This exhibition brings together the works of six artists who have witnessed conflict to express ‘quiet acts of dissent’, writes Neha Pant
Dissensus, an ongoing art exhibition at Latitude 28 has a unique theme. Besides contextualising the work of young artists alongside some eminent masters from the field, some of whom are exhibiting in India for the first time. The exhibition is taking on conflict and identity by showcasing pieces that can be termed only as quiet voices of dissent. Deeply personal, the art resonates with the trauma of someone who has lived through chaos. A lot of the pieces on display have the intimate, detailed style of the miniature that ‘evoke the marginal location of their themes,’ this style also becomes the unifying factor that brings the show together.
Of the six artists showcasing, Priyanka D’Souza is the young protégé, who responds to deeply political and social contemporary issues through work that is inspired by Mughal miniatures. Her work which is her response to Manash Firaq Bhattacharjee’s poem, No Urdu in Dilli, Mian is on display alongside Veer Munshi’s collaboration with Kashmiri craftsmen —another instance of maintaining continuity between tradition and contemporary liberal, humanist ideas. Kashmir is Munshi’s hometown and he views the war-like situation from the perspective of an “outsider-insider, where the personal becomes the political in order to condemn the human loss, whether it be a soldier or a civilian, he says.”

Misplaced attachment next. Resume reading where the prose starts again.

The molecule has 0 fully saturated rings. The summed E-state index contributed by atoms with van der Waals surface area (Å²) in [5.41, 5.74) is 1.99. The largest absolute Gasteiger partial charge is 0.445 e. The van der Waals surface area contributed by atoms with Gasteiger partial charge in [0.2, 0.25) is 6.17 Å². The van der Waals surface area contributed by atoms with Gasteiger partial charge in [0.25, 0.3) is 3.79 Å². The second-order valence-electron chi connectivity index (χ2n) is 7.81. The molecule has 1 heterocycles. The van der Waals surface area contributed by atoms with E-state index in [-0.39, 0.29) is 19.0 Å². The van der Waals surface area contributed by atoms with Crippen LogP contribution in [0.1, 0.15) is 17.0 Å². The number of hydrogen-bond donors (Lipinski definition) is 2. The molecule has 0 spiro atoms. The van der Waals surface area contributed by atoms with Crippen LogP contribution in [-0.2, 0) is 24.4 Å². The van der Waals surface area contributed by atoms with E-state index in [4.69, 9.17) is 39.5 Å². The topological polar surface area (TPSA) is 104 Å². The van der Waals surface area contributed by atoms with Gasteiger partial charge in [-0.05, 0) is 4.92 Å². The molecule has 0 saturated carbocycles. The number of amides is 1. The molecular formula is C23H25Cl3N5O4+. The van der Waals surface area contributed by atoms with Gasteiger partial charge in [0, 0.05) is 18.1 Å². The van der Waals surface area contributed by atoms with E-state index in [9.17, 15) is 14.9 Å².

Also presented are works by Nepalese artist, Hitman Gurung, Australia-based artist Khadim Ali, who was recently featured in Art Asia Pacific’s list of top 40 artists under 40 in the Asia Pacific region and acclaimed artist Waseem Ahmed. ‘Dissensus’ also marks the first India exhibition for Iranian artist Neda Tavallaee, who addresses her feminist concerns through the language of Persian miniatures. “There has always been a sense of mystery about women in the Middle East perhaps because of the culture that requires us to hide our bodies, emotions and thoughts or the taboos forced upon us through time. Behind this body of work is the lack of heroes in our society….I decided to use pages of the Shahnameh, a book abundant with tales of heroism and patriots as the background in contrast with the image of the damsel in distress, symbolic of Hawa (eve in Islam) who has to solve all her problems by herself and seek justice alone,” she says.
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